The staffing arrangements for the 2012-13 school year are set out in Primary Circular 0007/2012, which is available on the Department’s website. This includes details of the reform of the allocation process, which is designed to bring a more equitable distribution of existing posts between schools. Applying the new staffing schedule for band 1 DEIS schools to the school referred to by the Deputy, the school is due to lose one mainstream class teacher for the 2012-13 school year due to falling enrolment. The overall objective of the reforms is to enable the teacher allocation and redeployment process to operate more smoothly and efficiently within the new climate of fixed ceilings on teaching posts. The changes are designed to give a more equitable distribution of existing posts between schools, give earlier certainty to schools about their staffing allocations and, where possible, simplify and streamline existing processes and give greater autonomy to schools.

The new arrangements incorporate a long overdue updating of the general allocation model, GAM, combining learning support for high incidence special needs and language support for all schools. It also includes changes to NCSE approved low incidence resource hours in the base schools or in neighbouring schools. This approach builds on the interim arrangements that operated in 2011 but in a more structured and transparent manner. The allocation processes also includes an appeals mechanism for schools to submit an appeal under certain criteria to an independent appeals board. Details of the criteria for appeal are contained in the circular referred to above. The appeals board operates independently of the Department and its decision is final. The closing date for submission of appeals for the April meeting of the staffing appeal board was 23 March 2012. The school to which the Deputy refers has not submitted an appeal.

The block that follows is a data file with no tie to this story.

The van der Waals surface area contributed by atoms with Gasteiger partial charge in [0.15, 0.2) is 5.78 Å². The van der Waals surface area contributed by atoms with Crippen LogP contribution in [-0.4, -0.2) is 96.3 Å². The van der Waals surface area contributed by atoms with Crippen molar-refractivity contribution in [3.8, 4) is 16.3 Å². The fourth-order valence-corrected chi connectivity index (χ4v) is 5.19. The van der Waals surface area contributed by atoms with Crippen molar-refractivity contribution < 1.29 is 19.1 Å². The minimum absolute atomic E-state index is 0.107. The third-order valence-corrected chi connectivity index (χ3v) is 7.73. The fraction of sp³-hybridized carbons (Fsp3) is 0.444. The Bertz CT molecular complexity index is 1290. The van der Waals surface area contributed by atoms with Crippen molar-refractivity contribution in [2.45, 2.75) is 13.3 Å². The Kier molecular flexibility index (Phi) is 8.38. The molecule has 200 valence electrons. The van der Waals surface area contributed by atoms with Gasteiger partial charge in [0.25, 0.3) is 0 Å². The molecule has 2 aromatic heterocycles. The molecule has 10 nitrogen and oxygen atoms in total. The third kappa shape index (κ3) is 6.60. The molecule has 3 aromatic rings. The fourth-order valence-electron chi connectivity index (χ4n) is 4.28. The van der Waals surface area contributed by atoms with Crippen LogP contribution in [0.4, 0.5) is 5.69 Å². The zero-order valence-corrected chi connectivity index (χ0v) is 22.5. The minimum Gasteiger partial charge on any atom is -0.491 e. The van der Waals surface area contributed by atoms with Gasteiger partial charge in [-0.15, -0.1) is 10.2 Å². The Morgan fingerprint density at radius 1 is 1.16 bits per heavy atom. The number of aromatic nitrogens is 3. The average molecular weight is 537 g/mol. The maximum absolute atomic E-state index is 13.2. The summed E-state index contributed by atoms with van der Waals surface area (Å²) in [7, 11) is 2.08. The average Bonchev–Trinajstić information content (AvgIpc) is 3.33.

Deputy Tom Hayes: Information on Tom Hayes Zoom on Tom Hayes I am disappointed with the content of the Minister of State’s reply. The school in question has been in contact with the Department on several occasions, which I understand will be accepted as an appeal. However, it is desperately unfair that this school in Clonmel, which meets the criteria of a DEIS school, was left out of the review. I do not wish to be critical of the Government of which I am a member but I am disappointed that St. Oliver Plunkett’s national school, which meets the criteria set down by the Department, was not included in the review. I ask that the Minister of State reconsider this decision. I will not let this issue lie. What happened is totally unfair and unjust. The school meets all the relevant criteria and this decision should be reversed.

Deputy Ciarán Cannon: Information on Ciaran Cannon Zoom on Ciaran Cannon I understand and take on board the Deputy’s concerns. The school was not included in the recent review process because it was not originally impacted by the budget decision. The school will lose one post in the coming school year due to falling enrolment and not as a result of the budgetary decision.

If the Deputy wishes to take up the case with me on an individual basis, I will undertake to work with him to address his concerns. I must clarify again for the Deputy that the school was [655]not included in the review process undertaken by the Minister, Deputy Quinn, because it was not impacted by the original budget decision and is losing a post as a result of an overall fall in enrolment.

Sitting suspended at 5.40 p.m. and resumed at 5.45 p.m.